I very much enjoyed Jessica Knoll’s essay in the New York Times this past weekend about the benefits of intuitive eating after decades spent obsessing over food and diets and eating plans. I was nodding along, like, “Hell, yeah,” and, “Ugh, I know,” and it all does feel insane that so much (largely female) energy is spent thinking and talking about food and bodies. It’s so insane that it’s almost painful to think about.
I’m fast-forwarding to my own deathbed, imagining some angel (or demon) coming to me and saying, “Edith, you spent a collective 19 years worrying about food and the shape of your own body, which never even changed that much anyway, and literally no one else cared. What do you think about that?” And I’d want to kill myself if I weren’t on my deathbed anyway.
Why do we do this? I don’t know, the culture’s all messed up. Magazines, dolls, who cares. It’s in deep, and we can only move forward. That’s how I feel, anyway. At this point I wonder if any American female has been spared the plague of body hatred. Or, if not hatred, body suspicion. Is it gross? Am I gross? Could it be better?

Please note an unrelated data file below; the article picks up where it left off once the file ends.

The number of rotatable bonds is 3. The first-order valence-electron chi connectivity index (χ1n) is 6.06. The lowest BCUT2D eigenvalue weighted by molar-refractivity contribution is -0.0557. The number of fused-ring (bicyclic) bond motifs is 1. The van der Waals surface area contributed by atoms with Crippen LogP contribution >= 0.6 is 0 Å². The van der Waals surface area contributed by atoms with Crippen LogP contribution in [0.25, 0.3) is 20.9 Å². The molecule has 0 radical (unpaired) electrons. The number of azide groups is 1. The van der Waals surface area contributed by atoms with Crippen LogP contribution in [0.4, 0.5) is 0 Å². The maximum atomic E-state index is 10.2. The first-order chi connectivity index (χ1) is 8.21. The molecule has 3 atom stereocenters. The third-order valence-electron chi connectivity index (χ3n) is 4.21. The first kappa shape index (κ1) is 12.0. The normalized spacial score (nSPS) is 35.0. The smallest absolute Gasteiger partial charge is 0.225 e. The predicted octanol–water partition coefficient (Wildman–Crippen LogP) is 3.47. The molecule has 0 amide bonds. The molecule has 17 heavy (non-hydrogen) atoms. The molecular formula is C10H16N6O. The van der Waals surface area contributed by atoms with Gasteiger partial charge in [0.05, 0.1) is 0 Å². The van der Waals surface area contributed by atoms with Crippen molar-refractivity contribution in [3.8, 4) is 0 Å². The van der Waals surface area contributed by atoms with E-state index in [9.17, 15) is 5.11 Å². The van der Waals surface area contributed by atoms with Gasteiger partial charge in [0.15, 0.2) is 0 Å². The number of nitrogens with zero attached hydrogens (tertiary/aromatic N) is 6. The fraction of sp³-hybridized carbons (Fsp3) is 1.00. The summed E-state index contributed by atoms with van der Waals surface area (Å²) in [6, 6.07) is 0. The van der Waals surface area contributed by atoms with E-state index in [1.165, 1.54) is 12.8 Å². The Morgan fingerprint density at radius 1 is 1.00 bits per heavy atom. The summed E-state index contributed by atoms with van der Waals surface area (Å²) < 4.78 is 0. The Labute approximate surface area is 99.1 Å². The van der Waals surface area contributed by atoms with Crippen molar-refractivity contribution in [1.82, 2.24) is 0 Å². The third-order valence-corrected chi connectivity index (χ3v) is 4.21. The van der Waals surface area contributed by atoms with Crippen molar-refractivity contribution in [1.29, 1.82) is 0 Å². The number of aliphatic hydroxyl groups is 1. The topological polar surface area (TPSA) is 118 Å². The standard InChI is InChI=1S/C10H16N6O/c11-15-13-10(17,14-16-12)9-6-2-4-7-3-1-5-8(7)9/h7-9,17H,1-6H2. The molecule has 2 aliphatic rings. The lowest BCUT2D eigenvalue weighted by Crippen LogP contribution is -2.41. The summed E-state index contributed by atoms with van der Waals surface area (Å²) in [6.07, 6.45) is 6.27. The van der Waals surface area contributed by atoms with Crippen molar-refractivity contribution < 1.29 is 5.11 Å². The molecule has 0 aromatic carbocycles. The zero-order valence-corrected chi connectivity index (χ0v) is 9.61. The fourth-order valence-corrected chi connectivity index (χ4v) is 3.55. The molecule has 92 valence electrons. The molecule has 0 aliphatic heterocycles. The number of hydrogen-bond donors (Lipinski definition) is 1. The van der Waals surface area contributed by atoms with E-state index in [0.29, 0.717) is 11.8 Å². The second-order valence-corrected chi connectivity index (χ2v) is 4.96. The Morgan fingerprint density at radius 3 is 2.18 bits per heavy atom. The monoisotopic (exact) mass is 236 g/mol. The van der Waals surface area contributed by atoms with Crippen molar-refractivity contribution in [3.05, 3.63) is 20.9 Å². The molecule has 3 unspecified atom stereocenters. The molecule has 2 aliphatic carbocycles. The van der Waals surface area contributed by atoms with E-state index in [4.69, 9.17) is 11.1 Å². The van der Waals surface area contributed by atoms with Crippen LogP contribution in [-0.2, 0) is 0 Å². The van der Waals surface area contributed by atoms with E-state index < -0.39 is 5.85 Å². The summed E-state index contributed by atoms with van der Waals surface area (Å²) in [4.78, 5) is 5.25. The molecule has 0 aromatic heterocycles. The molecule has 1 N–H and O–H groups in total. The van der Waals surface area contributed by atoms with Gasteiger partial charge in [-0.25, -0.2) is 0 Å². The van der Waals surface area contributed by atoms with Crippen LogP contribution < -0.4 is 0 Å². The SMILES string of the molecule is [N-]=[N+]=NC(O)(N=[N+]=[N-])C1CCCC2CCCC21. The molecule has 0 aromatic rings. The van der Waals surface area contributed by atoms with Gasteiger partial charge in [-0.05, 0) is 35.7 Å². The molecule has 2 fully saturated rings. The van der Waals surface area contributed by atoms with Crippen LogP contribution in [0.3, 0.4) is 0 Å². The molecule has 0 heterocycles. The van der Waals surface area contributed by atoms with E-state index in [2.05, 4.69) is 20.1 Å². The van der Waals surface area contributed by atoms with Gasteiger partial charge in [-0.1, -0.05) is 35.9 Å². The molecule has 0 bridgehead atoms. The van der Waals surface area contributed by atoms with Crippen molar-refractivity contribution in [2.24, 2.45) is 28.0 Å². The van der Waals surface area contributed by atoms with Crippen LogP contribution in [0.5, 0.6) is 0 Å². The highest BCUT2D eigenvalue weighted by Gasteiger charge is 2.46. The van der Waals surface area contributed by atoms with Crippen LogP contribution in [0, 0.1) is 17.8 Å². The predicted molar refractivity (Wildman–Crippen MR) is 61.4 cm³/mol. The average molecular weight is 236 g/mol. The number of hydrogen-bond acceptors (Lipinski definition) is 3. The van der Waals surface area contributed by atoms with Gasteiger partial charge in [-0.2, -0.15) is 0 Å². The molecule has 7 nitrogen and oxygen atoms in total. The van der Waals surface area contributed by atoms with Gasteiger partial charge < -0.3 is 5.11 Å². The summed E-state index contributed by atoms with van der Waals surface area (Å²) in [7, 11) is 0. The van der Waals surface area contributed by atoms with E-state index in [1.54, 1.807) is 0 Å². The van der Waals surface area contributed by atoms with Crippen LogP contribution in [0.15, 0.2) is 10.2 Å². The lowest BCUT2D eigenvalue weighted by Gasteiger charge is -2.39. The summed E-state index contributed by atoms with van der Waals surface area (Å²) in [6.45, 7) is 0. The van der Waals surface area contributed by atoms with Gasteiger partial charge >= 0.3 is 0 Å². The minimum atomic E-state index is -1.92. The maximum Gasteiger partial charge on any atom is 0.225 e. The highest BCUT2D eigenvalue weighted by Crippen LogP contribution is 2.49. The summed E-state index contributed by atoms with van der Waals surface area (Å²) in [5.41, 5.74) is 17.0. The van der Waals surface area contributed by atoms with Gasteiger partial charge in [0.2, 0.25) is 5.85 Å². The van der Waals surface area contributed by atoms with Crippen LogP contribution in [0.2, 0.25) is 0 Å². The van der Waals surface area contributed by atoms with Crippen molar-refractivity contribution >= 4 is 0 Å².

It does seem natural that a way around all of this is to just drop the ideas of what we should do, or how we should look, and instead do what feels right. The only problem with intuitive eating is that … what if your intuition is all messed up? I don’t know all that much about intuitive eating (and I’m imagining that’s part of the point), but it sounds right to me — and to a certain extent I’m pretty sure it’s what I’m doing already — although I also love rules. I love routine. I like not having to think about my intuition and just doing what I did yesterday. I don’t think rules have to be inherently bad — and I suppose “follow your intuition” is itself a rule.
I think what Knoll’s piece underlines is that there can be different kinds of intuitive eating for everyone. Maybe liking rules is its own set of intuition. And maybe these things change over time, too. And maybe it’s okay for everyone to be a little insane, always. Madness can be amusing. I have always found it charming when tremendously successful people complain about pathetic, absurd little things that so obviously mean nothing — like their arms, or their stomachs, or some dumb thing they said eight years ago. In fact, I like Knoll — who is herself tremendously successful — even more after reading this piece. I was already a fan, but to think that she spends time worrying about something as small as how to eat, when she has so much else going on, made me feel more tender toward her. She is just a person, too, with human insecurities like mine.